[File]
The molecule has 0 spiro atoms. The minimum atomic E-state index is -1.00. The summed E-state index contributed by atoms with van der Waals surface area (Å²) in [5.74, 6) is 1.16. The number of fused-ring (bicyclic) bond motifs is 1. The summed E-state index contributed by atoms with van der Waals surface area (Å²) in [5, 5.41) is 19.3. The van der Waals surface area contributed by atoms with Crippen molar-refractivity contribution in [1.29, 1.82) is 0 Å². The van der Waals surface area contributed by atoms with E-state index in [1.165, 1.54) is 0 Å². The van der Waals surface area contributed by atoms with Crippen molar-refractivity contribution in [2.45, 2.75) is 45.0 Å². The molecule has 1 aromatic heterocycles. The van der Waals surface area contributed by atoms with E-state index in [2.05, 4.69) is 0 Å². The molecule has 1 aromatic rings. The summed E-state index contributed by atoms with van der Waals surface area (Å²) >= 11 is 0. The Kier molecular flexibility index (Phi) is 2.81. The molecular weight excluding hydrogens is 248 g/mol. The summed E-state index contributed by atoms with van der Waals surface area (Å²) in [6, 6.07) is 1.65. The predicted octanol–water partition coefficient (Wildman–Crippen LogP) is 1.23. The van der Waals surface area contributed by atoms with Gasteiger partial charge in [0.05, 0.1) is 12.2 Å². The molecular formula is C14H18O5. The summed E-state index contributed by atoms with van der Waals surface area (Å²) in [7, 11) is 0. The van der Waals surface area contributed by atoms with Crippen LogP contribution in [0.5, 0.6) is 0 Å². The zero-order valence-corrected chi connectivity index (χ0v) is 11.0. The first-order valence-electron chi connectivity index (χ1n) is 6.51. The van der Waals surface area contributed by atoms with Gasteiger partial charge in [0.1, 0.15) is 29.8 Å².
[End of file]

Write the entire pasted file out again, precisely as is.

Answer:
The molecule has 0 spiro atoms. The minimum atomic E-state index is -1.00. The summed E-state index contributed by atoms with van der Waals surface area (Å²) in [5.74, 6) is 1.16. The number of fused-ring (bicyclic) bond motifs is 1. The summed E-state index contributed by atoms with van der Waals surface area (Å²) in [5, 5.41) is 19.3. The van der Waals surface area contributed by atoms with Crippen molar-refractivity contribution in [1.29, 1.82) is 0 Å². The van der Waals surface area contributed by atoms with E-state index in [1.165, 1.54) is 0 Å². The van der Waals surface area contributed by atoms with Crippen molar-refractivity contribution in [2.45, 2.75) is 45.0 Å². The molecule has 1 aromatic heterocycles. The van der Waals surface area contributed by atoms with E-state index in [2.05, 4.69) is 0 Å². The molecule has 1 aromatic rings. The summed E-state index contributed by atoms with van der Waals surface area (Å²) >= 11 is 0. The Kier molecular flexibility index (Phi) is 2.81. The molecular weight excluding hydrogens is 248 g/mol. The summed E-state index contributed by atoms with van der Waals surface area (Å²) in [6, 6.07) is 1.65. The predicted octanol–water partition coefficient (Wildman–Crippen LogP) is 1.23. The van der Waals surface area contributed by atoms with Gasteiger partial charge in [0.05, 0.1) is 12.2 Å². The molecular formula is C14H18O5. The summed E-state index contributed by atoms with van der Waals surface area (Å²) in [7, 11) is 0. The van der Waals surface area contributed by atoms with Crippen LogP contribution in [0.5, 0.6) is 0 Å². The zero-order valence-corrected chi connectivity index (χ0v) is 11.0. The first-order valence-electron chi connectivity index (χ1n) is 6.51. The van der Waals surface area contributed by atoms with Gasteiger partial charge in [0.1, 0.15) is 29.8 Å².